He’s not interested in diplomacy or human rights or for that matter, American values.

Asked about his failure to extract human rights reforms as a condition for the $110 billion sale of armaments ($350 billion over 10 years), Trump said, “We have to defeat these forces of evil [Islamic radical terrorism]. Only then can you create the conditions to really allow human rights to flourish.”

“The glaring absence of human rights from Trump’s agenda will only embolden further violations in a region where governments flout the rights of their own people in the name of the fight against terror, and violate international humanitarian law in conflicts fueled on large part by US arms transfers,” said Amnesty International.

Trump’s reaction to the Saudi deal? “That was a tremendous day. Tremendous investments in the United States.  Hundreds of billions of dollars of investments into the United States and jobs, jobs, jobs”

And in remarks with the Emir of Qatar, Tamim bin Hamad al Thani, Trump said , “One of the things that we will discuss is the purchase of lots of beautiful military equipment because nobody makes it like the United States. And for us that means jobs and it also means frankly great security back here, which we want.”

Trump is the Arms-Dealer-In-Chief.

Trump also is content to brush aside human rights in negotiating new trade deals.

“Mr. Trump has dispensed with what he considers pointless moralizing and preachy naïveté. He has taken foreign policy to its most realpolitik moment in generations, playing down issues of human rights or democracy that animated his predecessors, including Jimmy Carter, Ronald Reagan, George W. Bush and Barack Obama. His ‘America First’ approach focuses not on how other nations treat their people but on what they can do for the United States,” Peter Baker wrote in the New York Times (April 4, 2017).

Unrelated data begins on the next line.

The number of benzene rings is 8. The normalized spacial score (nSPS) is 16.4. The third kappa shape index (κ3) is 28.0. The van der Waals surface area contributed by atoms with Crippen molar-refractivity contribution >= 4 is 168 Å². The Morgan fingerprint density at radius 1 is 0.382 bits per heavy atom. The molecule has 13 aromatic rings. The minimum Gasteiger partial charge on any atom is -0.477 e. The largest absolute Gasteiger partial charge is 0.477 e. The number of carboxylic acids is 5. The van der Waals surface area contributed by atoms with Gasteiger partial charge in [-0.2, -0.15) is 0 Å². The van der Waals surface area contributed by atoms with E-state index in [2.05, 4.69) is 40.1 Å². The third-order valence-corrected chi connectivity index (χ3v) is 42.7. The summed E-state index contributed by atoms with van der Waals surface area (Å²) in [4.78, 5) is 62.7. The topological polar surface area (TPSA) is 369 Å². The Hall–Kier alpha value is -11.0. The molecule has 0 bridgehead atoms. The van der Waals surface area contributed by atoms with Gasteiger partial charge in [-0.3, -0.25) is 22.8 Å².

Trump’s only value is that The $ is Almighty, greenbacked by military might.

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© 2017 News & Photo Features Syndicate, a division of Workstyles, Inc. All rights reserved. For editorial feature and photo information, go to www.news-photos-features.com, email editor@news-photos-features.com. Blogging atwww.dailykos.com/blogs/NewsPhotosFeatures.  ‘Like’ us onfacebook.com/NewsPhotoFeatures, Tweet @KarenBRubin

 

Trump Muslim Travel Ban Will Hurt US Standing in World, National Security, Economy at Home

Trump’s Muslim ban barring travelers, students, businesspeople, immigrants, refugees from seven countries makes a mockery of all the Statue of Liberty stands for © 2017 Karen Rubin/news-photos-features.com
Trump’s Muslim ban barring travelers, students, businesspeople, immigrants, refugees from seven countries makes a mockery of all the Statue of Liberty stands for © 2017 Karen Rubin/news-photos-features.com

By Karen Rubin, News & Photo Features

In one stroke of his pen, Trump overturned and violated foundational American principles and values enshrined in the Constitution that bars favor or disfavor for any religion, that guarantees due process of law and that every person deserves equal justice under law. His ban on travel, immigration and refugee asylum goes against American history and heritage as a nation built by immigrants, many who came as refugees fleeing war and persecution. It ignores the many instances in American history when government violated its own principles, such as its original sins, the genocide of Native Americans and enslavement of Africans, going on to the Chinese Expulsion, the Japanese internment, the ramifications of turning back boatloads of Jews fleeing the Nazi Holocaust. Trump would like to go back to those bad ol’ days.

And he did it on International Holocaust Remembrance Day. (Note: Trump’s statement released on Friday failed to mention Jews or anti-Semitism, clearly the imprint of White Nationalist Steve Bannon, Trump’s key advisor.)

Trump, through his dismissive foreign policy tweets concerning NATO, nuclear weapons, climate change, indeed his entire America First policy – reinforced by the new UN Ambassador Nikki Haley in a defiant, “You have our back or we’re taking names” threat; his trade war launched with Mexico which likely will spread to China and others, his stance to pull the US out of global climate action – will turn the US into a pariah among nations, opening the way for China to step up influence in Mexico (a Pacific nation), and Africa, and Russia in the Middle East and Eastern Europe (after all, who will stop Putin’s push to establish a new Soviet Empire?).